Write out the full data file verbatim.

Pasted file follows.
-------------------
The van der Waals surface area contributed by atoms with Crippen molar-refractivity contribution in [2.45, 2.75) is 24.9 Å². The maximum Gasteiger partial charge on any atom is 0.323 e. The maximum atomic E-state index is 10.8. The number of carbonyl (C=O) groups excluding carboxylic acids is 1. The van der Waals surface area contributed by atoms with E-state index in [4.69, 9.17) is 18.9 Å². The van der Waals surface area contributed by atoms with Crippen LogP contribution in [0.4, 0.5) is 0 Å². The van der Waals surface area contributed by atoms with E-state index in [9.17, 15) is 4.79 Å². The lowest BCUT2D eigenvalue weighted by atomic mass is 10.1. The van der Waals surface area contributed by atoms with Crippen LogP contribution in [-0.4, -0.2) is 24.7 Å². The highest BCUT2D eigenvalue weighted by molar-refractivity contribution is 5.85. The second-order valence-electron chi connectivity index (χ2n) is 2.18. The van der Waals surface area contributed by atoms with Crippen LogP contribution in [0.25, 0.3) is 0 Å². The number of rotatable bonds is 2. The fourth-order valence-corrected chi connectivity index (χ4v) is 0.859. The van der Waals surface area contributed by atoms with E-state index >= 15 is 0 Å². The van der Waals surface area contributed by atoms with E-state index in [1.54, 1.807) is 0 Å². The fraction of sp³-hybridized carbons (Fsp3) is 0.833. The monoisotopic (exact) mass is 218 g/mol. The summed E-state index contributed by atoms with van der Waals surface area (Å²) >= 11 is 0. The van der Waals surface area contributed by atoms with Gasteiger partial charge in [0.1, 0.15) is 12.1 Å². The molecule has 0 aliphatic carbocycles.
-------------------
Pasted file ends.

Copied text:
The van der Waals surface area contributed by atoms with Crippen molar-refractivity contribution in [2.45, 2.75) is 24.9 Å². The maximum Gasteiger partial charge on any atom is 0.323 e. The maximum atomic E-state index is 10.8. The number of carbonyl (C=O) groups excluding carboxylic acids is 1. The van der Waals surface area contributed by atoms with E-state index in [4.69, 9.17) is 18.9 Å². The van der Waals surface area contributed by atoms with Crippen LogP contribution in [0.4, 0.5) is 0 Å². The van der Waals surface area contributed by atoms with E-state index in [9.17, 15) is 4.79 Å². The lowest BCUT2D eigenvalue weighted by atomic mass is 10.1. The van der Waals surface area contributed by atoms with Crippen LogP contribution in [-0.4, -0.2) is 24.7 Å². The highest BCUT2D eigenvalue weighted by molar-refractivity contribution is 5.85. The second-order valence-electron chi connectivity index (χ2n) is 2.18. The van der Waals surface area contributed by atoms with Crippen LogP contribution in [0.25, 0.3) is 0 Å². The number of rotatable bonds is 2. The fourth-order valence-corrected chi connectivity index (χ4v) is 0.859. The van der Waals surface area contributed by atoms with E-state index >= 15 is 0 Å². The van der Waals surface area contributed by atoms with E-state index in [1.54, 1.807) is 0 Å². The fraction of sp³-hybridized carbons (Fsp3) is 0.833. The monoisotopic (exact) mass is 218 g/mol. The summed E-state index contributed by atoms with van der Waals surface area (Å²) >= 11 is 0. The van der Waals surface area contributed by atoms with Gasteiger partial charge in [0.1, 0.15) is 12.1 Å². The molecule has 0 aliphatic carbocycles.